The very unusual guest - the first beaver to ever be treated by the team at the animal welfare charity's West Hatch centre near Taunton - had been rescued near Exmouth after being found stuck in the mud.
RSPCA West Hatch's wildlife vet, Dr David Couper, said:
The beaver came in totally collapsed, I think mostly from exhaustion and stress, but there was the possibility of salt water poisoning as it is assumed it had been in the sea for a length of time.
Thankfully, with supportive care in terms of fluids and warmth, the beaver picked up markedly over the next couple of days.
The beaver was initially released into a temporary enclosure.
Once the beaver was fully fit, the RSPCA team worked closely with Devon Wildlife Trust and Natural England to get ready for the beaver to be released on the River Otter in Devon.
After careful transportation from the wildlife centre, the beaver was initially released into a temporary enclosure on the river before spending two weeks being carefully monitored by the team from Devon Wildlife Trust to ensure the beaver was finally ready for the temporary enclosure to be removed.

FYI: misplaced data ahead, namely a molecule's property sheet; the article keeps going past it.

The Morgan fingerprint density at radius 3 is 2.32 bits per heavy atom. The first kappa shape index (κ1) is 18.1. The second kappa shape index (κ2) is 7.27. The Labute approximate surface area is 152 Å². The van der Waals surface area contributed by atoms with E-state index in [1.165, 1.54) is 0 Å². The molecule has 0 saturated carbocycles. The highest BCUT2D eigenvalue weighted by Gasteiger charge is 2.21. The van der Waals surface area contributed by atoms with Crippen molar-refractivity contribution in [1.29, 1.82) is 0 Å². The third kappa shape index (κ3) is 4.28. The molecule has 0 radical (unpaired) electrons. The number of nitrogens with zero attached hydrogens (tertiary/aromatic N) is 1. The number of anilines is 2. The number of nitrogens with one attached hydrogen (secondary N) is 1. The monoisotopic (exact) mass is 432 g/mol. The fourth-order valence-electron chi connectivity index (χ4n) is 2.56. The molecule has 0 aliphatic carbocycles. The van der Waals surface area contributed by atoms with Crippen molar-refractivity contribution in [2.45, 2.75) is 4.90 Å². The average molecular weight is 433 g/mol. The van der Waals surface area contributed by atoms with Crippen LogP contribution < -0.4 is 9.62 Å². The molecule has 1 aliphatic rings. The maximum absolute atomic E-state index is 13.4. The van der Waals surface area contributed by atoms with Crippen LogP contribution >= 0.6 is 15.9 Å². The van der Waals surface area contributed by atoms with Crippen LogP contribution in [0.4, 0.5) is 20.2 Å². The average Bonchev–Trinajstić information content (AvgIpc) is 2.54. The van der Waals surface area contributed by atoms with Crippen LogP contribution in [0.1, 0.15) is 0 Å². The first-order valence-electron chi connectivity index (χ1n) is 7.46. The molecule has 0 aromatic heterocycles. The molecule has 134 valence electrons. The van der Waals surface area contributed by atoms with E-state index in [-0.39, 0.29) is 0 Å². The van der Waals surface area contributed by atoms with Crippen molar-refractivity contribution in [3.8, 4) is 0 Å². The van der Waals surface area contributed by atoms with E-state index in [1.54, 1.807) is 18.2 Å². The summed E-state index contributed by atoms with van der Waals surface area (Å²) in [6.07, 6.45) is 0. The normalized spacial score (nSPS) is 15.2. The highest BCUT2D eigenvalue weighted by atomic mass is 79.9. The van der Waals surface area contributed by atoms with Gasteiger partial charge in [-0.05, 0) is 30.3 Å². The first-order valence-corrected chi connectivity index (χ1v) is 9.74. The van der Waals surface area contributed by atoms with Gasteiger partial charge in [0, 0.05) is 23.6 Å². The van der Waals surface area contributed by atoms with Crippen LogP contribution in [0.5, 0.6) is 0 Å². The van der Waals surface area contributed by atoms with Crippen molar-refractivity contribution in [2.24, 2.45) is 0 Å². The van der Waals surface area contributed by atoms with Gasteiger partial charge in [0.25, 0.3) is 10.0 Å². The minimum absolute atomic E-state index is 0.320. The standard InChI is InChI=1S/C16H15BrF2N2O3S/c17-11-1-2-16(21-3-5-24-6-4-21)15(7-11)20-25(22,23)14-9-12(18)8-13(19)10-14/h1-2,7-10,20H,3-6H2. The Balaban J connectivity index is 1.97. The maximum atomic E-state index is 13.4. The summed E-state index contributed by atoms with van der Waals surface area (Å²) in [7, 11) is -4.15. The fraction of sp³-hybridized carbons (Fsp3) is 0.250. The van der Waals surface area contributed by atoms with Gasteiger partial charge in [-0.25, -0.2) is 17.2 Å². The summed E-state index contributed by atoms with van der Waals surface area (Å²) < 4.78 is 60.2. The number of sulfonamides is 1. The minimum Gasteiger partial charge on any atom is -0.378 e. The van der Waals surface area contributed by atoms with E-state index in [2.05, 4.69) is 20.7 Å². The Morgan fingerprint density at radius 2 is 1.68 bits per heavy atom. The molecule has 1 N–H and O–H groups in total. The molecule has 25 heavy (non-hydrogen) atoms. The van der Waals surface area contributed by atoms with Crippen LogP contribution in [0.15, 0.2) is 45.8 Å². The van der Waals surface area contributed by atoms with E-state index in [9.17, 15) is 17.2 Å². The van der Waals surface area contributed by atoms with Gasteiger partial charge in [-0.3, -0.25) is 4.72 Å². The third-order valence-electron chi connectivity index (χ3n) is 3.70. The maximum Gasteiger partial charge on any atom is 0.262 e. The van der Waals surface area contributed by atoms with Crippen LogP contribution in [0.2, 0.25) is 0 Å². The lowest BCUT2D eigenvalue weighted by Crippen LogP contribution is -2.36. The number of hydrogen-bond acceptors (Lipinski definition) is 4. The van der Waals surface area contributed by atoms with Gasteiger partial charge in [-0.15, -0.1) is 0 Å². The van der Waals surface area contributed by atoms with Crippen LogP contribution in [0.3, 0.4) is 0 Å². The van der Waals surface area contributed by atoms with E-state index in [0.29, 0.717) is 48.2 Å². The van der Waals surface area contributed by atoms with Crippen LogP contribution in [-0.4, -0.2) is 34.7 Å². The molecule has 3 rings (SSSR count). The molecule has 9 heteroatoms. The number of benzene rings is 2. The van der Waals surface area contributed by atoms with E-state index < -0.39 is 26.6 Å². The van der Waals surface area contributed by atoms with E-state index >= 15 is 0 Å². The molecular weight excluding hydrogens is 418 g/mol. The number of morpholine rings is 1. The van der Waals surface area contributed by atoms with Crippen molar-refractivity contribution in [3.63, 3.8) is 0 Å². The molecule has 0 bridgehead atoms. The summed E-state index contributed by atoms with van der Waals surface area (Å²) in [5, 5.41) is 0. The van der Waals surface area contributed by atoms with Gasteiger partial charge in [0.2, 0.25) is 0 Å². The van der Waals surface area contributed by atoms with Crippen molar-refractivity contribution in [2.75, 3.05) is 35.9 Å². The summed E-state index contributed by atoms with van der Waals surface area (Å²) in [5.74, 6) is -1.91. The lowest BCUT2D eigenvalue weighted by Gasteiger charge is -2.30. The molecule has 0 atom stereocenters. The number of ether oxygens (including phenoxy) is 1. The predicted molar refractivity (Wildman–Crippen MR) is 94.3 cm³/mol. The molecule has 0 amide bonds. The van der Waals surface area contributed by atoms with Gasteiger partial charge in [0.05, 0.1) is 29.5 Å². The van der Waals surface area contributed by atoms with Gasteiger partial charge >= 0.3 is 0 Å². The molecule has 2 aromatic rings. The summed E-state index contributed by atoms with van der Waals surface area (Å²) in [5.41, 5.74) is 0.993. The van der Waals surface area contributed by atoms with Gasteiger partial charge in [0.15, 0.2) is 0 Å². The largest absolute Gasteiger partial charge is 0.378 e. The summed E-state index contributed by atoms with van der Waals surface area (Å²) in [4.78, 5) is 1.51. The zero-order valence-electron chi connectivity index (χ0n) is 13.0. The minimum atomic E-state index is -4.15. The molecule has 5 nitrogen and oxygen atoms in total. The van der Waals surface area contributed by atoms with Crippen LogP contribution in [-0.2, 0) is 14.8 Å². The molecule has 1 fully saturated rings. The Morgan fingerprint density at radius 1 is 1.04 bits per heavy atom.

Steve Hussey, from Devon Wildlife Trust, said:
"We want to thank the efforts of this beaver's rescuers, and also the wonderful work of the RSPCA in giving it a safe and secure home during the recuperation.
"We think this beaver was a juvenile animal, probably looking to find a new territory in which to set up home. Somewhere along the line it just took a wrong turn.
"We've now returned the beaver to a quiet section of the River Otter and our last observations of it showed the animal to be doing well.
"In August 2020 we received the good news that Defra had given the beaver population living wild on the River Otter leave to stay permanently. We are now awaiting Defra's decision as to whether further reintroductions of this once-native animal species can take place elsewhere in England."